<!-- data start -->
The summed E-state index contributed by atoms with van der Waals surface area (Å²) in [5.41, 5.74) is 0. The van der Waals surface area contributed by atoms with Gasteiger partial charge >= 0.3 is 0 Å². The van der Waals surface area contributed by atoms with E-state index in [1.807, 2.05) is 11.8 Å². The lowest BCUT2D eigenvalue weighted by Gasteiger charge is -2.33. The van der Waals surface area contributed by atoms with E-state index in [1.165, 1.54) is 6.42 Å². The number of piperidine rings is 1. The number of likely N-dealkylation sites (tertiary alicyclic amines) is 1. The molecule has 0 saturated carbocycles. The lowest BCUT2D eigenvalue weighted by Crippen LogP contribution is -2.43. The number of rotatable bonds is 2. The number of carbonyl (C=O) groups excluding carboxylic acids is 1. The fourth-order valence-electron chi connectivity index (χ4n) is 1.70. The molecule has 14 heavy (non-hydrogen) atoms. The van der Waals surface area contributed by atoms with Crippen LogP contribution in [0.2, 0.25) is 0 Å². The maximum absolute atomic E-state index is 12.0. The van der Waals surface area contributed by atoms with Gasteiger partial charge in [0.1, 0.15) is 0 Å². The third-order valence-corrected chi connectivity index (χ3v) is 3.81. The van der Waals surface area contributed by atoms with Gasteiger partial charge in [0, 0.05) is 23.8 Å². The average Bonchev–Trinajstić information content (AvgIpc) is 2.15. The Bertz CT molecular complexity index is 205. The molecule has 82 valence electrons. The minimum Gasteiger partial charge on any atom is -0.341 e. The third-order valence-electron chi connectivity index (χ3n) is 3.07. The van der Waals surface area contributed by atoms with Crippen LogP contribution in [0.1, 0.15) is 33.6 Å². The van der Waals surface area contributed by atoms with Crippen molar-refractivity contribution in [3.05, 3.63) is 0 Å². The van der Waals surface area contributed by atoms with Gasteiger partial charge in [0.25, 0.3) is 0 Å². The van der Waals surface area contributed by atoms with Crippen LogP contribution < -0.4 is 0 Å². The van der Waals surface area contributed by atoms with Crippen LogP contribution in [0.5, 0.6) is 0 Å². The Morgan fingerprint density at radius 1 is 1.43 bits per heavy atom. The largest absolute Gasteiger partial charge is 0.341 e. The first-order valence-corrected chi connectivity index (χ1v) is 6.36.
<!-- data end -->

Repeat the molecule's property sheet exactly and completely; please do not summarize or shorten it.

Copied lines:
The summed E-state index contributed by atoms with van der Waals surface area (Å²) in [5.41, 5.74) is 0. The van der Waals surface area contributed by atoms with Gasteiger partial charge >= 0.3 is 0 Å². The van der Waals surface area contributed by atoms with E-state index in [1.807, 2.05) is 11.8 Å². The lowest BCUT2D eigenvalue weighted by Gasteiger charge is -2.33. The van der Waals surface area contributed by atoms with E-state index in [1.165, 1.54) is 6.42 Å². The number of piperidine rings is 1. The number of likely N-dealkylation sites (tertiary alicyclic amines) is 1. The molecule has 0 saturated carbocycles. The lowest BCUT2D eigenvalue weighted by Crippen LogP contribution is -2.43. The number of rotatable bonds is 2. The number of carbonyl (C=O) groups excluding carboxylic acids is 1. The fourth-order valence-electron chi connectivity index (χ4n) is 1.70. The molecule has 14 heavy (non-hydrogen) atoms. The van der Waals surface area contributed by atoms with Crippen LogP contribution in [0.2, 0.25) is 0 Å². The maximum absolute atomic E-state index is 12.0. The van der Waals surface area contributed by atoms with Gasteiger partial charge in [0.1, 0.15) is 0 Å². The third-order valence-corrected chi connectivity index (χ3v) is 3.81. The van der Waals surface area contributed by atoms with Gasteiger partial charge in [0, 0.05) is 23.8 Å². The average Bonchev–Trinajstić information content (AvgIpc) is 2.15. The Bertz CT molecular complexity index is 205. The molecule has 82 valence electrons. The minimum Gasteiger partial charge on any atom is -0.341 e. The third-order valence-electron chi connectivity index (χ3n) is 3.07. The van der Waals surface area contributed by atoms with Crippen LogP contribution in [0.1, 0.15) is 33.6 Å². The van der Waals surface area contributed by atoms with Crippen molar-refractivity contribution in [3.05, 3.63) is 0 Å². The van der Waals surface area contributed by atoms with Gasteiger partial charge in [0.25, 0.3) is 0 Å². The van der Waals surface area contributed by atoms with Crippen LogP contribution < -0.4 is 0 Å². The van der Waals surface area contributed by atoms with Crippen LogP contribution in [0.5, 0.6) is 0 Å². The Morgan fingerprint density at radius 1 is 1.43 bits per heavy atom. The largest absolute Gasteiger partial charge is 0.341 e. The first-order valence-corrected chi connectivity index (χ1v) is 6.36.